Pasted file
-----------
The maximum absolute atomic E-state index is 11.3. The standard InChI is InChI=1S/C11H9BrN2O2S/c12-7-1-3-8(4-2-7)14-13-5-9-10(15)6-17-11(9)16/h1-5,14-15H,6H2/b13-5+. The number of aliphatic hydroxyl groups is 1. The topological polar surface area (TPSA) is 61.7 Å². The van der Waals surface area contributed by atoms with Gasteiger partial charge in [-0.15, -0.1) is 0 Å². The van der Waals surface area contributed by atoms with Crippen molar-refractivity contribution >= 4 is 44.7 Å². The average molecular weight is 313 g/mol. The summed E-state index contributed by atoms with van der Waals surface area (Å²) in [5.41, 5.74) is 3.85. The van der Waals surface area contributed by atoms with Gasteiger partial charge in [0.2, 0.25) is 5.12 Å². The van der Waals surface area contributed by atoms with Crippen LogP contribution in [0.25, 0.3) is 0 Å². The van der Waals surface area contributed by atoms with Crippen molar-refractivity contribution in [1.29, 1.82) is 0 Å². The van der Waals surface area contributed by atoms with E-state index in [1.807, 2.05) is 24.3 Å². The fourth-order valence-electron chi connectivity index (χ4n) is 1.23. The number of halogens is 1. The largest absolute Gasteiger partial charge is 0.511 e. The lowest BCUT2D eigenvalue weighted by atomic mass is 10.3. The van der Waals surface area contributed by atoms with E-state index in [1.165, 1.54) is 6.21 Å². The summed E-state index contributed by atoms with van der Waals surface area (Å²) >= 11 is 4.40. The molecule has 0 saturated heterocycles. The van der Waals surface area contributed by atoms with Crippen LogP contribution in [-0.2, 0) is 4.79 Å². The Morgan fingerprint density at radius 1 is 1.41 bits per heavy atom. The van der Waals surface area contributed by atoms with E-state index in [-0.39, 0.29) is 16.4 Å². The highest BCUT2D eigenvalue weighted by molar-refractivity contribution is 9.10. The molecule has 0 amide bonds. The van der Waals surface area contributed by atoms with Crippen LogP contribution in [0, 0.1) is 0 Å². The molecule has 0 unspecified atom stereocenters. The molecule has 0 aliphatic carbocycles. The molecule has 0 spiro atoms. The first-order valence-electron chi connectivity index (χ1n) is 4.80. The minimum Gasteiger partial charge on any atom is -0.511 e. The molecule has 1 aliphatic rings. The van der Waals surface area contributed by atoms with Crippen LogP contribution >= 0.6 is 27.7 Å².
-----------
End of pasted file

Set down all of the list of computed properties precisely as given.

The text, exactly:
The maximum absolute atomic E-state index is 11.3. The standard InChI is InChI=1S/C11H9BrN2O2S/c12-7-1-3-8(4-2-7)14-13-5-9-10(15)6-17-11(9)16/h1-5,14-15H,6H2/b13-5+. The number of aliphatic hydroxyl groups is 1. The topological polar surface area (TPSA) is 61.7 Å². The van der Waals surface area contributed by atoms with Gasteiger partial charge in [-0.15, -0.1) is 0 Å². The van der Waals surface area contributed by atoms with Crippen molar-refractivity contribution >= 4 is 44.7 Å². The average molecular weight is 313 g/mol. The summed E-state index contributed by atoms with van der Waals surface area (Å²) in [5.41, 5.74) is 3.85. The van der Waals surface area contributed by atoms with Gasteiger partial charge in [0.2, 0.25) is 5.12 Å². The van der Waals surface area contributed by atoms with Crippen LogP contribution in [0.25, 0.3) is 0 Å². The van der Waals surface area contributed by atoms with Crippen molar-refractivity contribution in [1.29, 1.82) is 0 Å². The van der Waals surface area contributed by atoms with E-state index in [1.807, 2.05) is 24.3 Å². The fourth-order valence-electron chi connectivity index (χ4n) is 1.23. The number of halogens is 1. The largest absolute Gasteiger partial charge is 0.511 e. The lowest BCUT2D eigenvalue weighted by atomic mass is 10.3. The van der Waals surface area contributed by atoms with E-state index in [1.165, 1.54) is 6.21 Å². The summed E-state index contributed by atoms with van der Waals surface area (Å²) >= 11 is 4.40. The molecule has 0 saturated heterocycles. The van der Waals surface area contributed by atoms with Crippen LogP contribution in [-0.2, 0) is 4.79 Å². The Morgan fingerprint density at radius 1 is 1.41 bits per heavy atom. The van der Waals surface area contributed by atoms with E-state index in [-0.39, 0.29) is 16.4 Å². The highest BCUT2D eigenvalue weighted by molar-refractivity contribution is 9.10. The molecule has 0 amide bonds. The van der Waals surface area contributed by atoms with Crippen LogP contribution in [0, 0.1) is 0 Å². The molecule has 0 unspecified atom stereocenters. The molecule has 0 aliphatic carbocycles. The molecule has 0 spiro atoms. The first-order valence-electron chi connectivity index (χ1n) is 4.80. The minimum Gasteiger partial charge on any atom is -0.511 e. The molecule has 1 aliphatic rings. The van der Waals surface area contributed by atoms with Crippen LogP contribution >= 0.6 is 27.7 Å².